NATO never really wanted to defend Ukraine. To pretend otherwise was dangerous.

An explicit US promise that Ukraine would never be allowed to join NATO might not have prevented the Russian attack on that country. The American reaction to the outbreak of war suggests that there would have been no harm in giving up this option anyway.

The invasion prompted swift and strong condemnation from President Joe Biden and other European allies. But other than promising more sanctions, no one in a position of power is suggesting direct military intervention to support Ukraine in its war with Russia.

“We have made it clear that we have no plans or intentions to deploy NATO troops to Ukraine,” NATO Secretary General Jens Stoltenberg said earlier today. Reuters. Biden also told a press conference today that if he deploys more US troops to the region, they “won’t be going to Europe to fight in Ukraine.”

This aversion to getting into a fire war with Russia over Ukraine is widely shared across the domestic political spectrum in the United States.

Democratic leaders in Congress have deployed a lot of impassioned rhetoric, but they have offered nothing harsher than sanctions against Russia. On the right, even normally enthusiastic interventionists like Sen. Marco Rubio (R-Fla.) have dismissed the idea of ​​sending troops to Ukraine.

And earlier this week, a bipartisan group of 43 House members — ranging from socialist Rep. Alexandria Ocasio-Cortez (D–NY) to libertarian Rep. Thomas Massie (R–Ky.) — sent Biden a letter reminding him that any deployment of troops in Ukraine would first have to be approved by Congress.

This non-interventionist attitude is also shared by the public. Polls consistently show that only about a quarter of Americans support war with Russia over Ukraine or want the United States to play a major role in the conflict.

All this to say that, even in the face of explicit Russian aggression, the vast majority of the American public and public policymakers have no interest in spending blood and treasure to defend the distant Ukrainian nation.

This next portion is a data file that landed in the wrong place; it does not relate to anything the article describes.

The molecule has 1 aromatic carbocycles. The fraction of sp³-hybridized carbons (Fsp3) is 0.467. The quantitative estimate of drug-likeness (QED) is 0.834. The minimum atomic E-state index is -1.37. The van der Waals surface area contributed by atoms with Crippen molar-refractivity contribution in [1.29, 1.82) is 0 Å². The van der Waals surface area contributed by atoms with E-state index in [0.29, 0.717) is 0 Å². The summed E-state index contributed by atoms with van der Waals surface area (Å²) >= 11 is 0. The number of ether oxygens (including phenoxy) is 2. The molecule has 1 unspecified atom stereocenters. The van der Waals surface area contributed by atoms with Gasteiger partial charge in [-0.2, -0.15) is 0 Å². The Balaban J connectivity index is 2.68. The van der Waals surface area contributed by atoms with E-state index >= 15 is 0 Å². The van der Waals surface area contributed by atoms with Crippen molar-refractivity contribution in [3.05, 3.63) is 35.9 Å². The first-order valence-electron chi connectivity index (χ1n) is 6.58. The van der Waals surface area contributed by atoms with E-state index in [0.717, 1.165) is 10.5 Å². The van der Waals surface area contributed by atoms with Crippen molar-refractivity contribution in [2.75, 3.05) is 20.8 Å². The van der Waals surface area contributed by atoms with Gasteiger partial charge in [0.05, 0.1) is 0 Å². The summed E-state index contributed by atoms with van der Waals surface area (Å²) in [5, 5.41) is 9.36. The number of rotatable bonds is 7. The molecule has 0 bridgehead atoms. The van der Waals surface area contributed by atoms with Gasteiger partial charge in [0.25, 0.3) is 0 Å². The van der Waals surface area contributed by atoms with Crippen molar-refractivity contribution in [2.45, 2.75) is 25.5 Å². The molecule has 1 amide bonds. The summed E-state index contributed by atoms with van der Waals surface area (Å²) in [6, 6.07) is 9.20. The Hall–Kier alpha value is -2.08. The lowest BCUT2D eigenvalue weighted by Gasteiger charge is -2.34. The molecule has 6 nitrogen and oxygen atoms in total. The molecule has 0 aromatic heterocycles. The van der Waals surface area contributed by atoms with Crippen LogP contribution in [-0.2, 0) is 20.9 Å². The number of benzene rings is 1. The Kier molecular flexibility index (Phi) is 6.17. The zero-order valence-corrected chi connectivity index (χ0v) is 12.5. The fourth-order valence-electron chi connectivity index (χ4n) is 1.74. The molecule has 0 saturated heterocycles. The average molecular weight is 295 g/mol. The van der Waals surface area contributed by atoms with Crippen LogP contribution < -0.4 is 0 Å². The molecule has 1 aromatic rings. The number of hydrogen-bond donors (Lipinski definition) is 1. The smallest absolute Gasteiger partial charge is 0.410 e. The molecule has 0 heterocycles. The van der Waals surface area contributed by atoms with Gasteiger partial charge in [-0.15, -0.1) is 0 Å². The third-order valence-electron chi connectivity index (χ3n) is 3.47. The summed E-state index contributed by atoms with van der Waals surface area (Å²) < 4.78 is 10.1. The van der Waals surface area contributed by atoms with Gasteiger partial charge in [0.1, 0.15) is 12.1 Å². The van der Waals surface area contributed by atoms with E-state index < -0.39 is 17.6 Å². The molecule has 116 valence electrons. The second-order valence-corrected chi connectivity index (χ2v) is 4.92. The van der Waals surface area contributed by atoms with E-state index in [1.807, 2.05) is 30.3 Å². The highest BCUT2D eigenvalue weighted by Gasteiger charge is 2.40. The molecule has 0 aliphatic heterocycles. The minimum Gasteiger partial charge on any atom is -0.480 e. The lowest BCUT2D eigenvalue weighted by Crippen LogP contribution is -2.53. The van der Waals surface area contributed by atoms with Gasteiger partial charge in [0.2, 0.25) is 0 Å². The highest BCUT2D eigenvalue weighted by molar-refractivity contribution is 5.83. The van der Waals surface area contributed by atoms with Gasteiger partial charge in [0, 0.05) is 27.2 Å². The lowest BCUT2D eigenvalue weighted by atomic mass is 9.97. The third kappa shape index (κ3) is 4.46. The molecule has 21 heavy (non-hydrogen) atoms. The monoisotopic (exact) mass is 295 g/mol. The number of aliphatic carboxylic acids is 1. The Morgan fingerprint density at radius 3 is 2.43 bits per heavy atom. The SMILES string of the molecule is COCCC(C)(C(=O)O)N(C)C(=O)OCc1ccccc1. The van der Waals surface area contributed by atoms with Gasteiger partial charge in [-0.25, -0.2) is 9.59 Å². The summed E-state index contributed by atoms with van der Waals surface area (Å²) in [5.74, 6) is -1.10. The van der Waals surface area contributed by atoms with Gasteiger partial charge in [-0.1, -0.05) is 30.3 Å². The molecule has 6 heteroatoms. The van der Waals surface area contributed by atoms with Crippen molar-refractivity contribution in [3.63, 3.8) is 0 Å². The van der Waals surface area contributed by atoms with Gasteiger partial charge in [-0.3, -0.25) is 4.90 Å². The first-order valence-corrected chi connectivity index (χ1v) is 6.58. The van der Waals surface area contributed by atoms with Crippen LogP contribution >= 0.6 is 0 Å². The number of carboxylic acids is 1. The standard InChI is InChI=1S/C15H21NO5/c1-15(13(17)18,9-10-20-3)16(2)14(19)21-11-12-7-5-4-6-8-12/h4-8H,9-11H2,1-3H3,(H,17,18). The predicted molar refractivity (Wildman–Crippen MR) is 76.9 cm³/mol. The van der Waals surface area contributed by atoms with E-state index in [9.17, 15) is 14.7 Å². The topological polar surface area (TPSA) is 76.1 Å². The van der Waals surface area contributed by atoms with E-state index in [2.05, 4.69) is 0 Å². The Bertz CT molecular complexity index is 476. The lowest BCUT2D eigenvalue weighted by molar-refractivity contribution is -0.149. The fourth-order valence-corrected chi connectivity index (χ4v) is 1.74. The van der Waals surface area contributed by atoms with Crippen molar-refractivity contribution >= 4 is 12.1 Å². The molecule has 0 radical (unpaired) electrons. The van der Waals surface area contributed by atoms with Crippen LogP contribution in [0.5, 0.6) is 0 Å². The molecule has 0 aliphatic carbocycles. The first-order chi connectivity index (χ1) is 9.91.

Despite this reluctance to defend Ukraine, the United States has continually expressed openness to the country eventually joining NATO – an arrangement that would commit us and the rest of the 30-nation alliance to defending it. against attacks.

As recently as October, US Secretary of Defense Lloyd Austin was in Kiev to say that Ukraine had the right to decide for itself whether to join NATO and that “no third country “(i.e. Russia) had no veto power over NATO membership decisions.

Given America’s widespread apathy in defending Ukraine, a country that has little bearing on our security or economic well-being, it seems dishonest to continually raise hopes among Ukrainians that they might be accepted into the covenant.

Worse still, leaving open the possibility of Ukraine joining NATO has heightened Russian President Vladimir Putin’s security concerns.

“A lot of this is about Russian security fears,” William Ruger, president of the American Institute for Economic Research (AIER) and President Donald Trump’s nominee for ambassador to Afghanistan, said during a briefing. recent podcast. “Russians would have basically the same fear [of Ukrainian NATO membership] we would have if China wanted to enter into an alliance with Mexico, and Mexico was a willing partner. We wouldn’t put up with that.”

Putin has now invaded Ukraine in a bid to prevent another NATO member from ever appearing on his border. This does not justify the Russian invasion, but it is an understandable exercise in power politics.

Had the US permanently closed the door on Ukraine’s NATO membership, it would have alleviated some of Putin’s security concerns. That might have been enough to prevent a Russian invasion of the country. Maybe the war would have happened anyway.

At the very least, it would have signaled more clearly the now obvious fact that neither the United States nor other NATO members are prepared to go to war in defense of Ukraine. Even if the chances of this gesture preserving the peace are low, there would have been no cost in doing so.

Comments are closed.